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Saturday, July 7, 2012

Sax, piano, drums ... free expressions from around the world

By Stef    

Sax, piano and drums. Why no bass player? You could wonder about this. Based on these examples below, there are clear similarities in the overall sound. A bass would have added a more solid foundation, a deeper sound, maybe a warmer sound, some rhythmic aspects and surely an anchor point. Without a base, the sound is harsher, more fluid, somehow more free to roam, maybe also more abstract, without roots.

The first trio -  the Canadians François Carrier (alto) and Michel Lambert (drums), accompanied by Russia's Alexey Lapin (piano) - we already now. "Inner Spire", reviewed last year, was recorded in Moscow on December 19th 2010. But they kept recording the concerts of the following days, and they are now also released, one on FMR, the other one again on Leo.

François Carrier, Michel Lambert, Alexey Lapin - All Out (FMR, 2011) ***

"All Out", recorded in St-Petersburg on December 20th, 2010, adds no substantial difference to the previous evening. The playing is as good, open and exploratory. The sound quality is a little bit less, as if recorded from a distance. Despite the fact that it's a live performance, the audience is totally absent, which gives a strange feeling.

François Carrier, Michel Lambert, Alexey Lapin - In Motion (Leo, 2012) ****

"In Motion" was recorded on December 21st 2010, also in St. Petersburg and is clearly my favorite of the three performances. Possibly because it's the third night in a row that the trio has played. In any case, the trio starts with full power on the opening track "This Grand?", with a fierce breaking rhythm propulsing the musicians forward, yet halfway the piece the tempo slows down for some incredibly incantational playing by Carrier, repeating the same phrase, turning it, changing it, screaming it, whispering it, coming back to it, like a musical prayer to the universe only to be followed by Lapin's strange language on the piano, a wonderful mixture of classical and jazz, percussive and fluent at the same time, a great background for Carrier to then use his Coltrane legacy for some expansive jubilating phrases. Just beautiful.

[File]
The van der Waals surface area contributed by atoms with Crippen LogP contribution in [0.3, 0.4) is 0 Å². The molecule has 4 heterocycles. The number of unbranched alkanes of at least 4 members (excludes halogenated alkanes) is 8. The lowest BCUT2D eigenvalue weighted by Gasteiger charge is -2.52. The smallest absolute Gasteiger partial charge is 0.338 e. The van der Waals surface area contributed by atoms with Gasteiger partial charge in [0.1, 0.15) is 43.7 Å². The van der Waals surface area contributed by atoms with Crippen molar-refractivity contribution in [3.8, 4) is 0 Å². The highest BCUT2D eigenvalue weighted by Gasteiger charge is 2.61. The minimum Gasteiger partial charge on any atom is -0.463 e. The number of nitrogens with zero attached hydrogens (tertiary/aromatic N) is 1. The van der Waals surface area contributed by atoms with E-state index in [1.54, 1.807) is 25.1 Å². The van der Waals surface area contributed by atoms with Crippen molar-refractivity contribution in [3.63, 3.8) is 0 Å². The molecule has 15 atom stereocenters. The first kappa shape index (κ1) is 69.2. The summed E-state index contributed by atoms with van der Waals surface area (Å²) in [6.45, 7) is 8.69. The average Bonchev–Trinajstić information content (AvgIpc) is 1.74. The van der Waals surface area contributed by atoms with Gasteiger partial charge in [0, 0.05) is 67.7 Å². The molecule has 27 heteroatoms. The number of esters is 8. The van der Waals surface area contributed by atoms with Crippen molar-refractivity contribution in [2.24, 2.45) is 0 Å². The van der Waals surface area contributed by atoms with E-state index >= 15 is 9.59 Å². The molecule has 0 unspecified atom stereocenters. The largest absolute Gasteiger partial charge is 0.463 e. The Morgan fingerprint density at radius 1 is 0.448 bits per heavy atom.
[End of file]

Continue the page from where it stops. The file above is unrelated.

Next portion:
"Is He?", the second track has a title fitting the hesitating and less dense mood of the piece, which is quite nebulous and eery, with light touches and higher tones and lower volume. "About To Go" is more playful, joyous even, and the last track "Love In Space", adds more drama, with Lambert being instrumental in the mixed percussive approach of hard hits and subtle cymbal work.

In short, a real treat : balanced, powerful, with three exceptional musicians at work.

Alexey Kruglov, Alexey Lapin, Oleg Yudanov - Impulse (Leo, 2012) ****½

We find Alexey Lapin back with two of his compatriots, Alexey Kruglov on saxes and Oleg Yudanov in percussion, for this incredible performance.

The trio's approach offers raw, direct, percussive, abrasive, in-the-moment outbursts of sound, often relentless but then with an incredible sense of authenticity and beauty. They really compose together, creating unexpected and fascinating changes of aspect and mood, from panic to gentle resignation, from absolute anger to sweet surprise or silent admiration. You just can't tell, you can't predict, you're drawn into it like in a great and captivating story, with plots and subplots and a whole lot of suspense and real sentiments. Despite the variation on each track, it still has its specific character and unity, a real feat.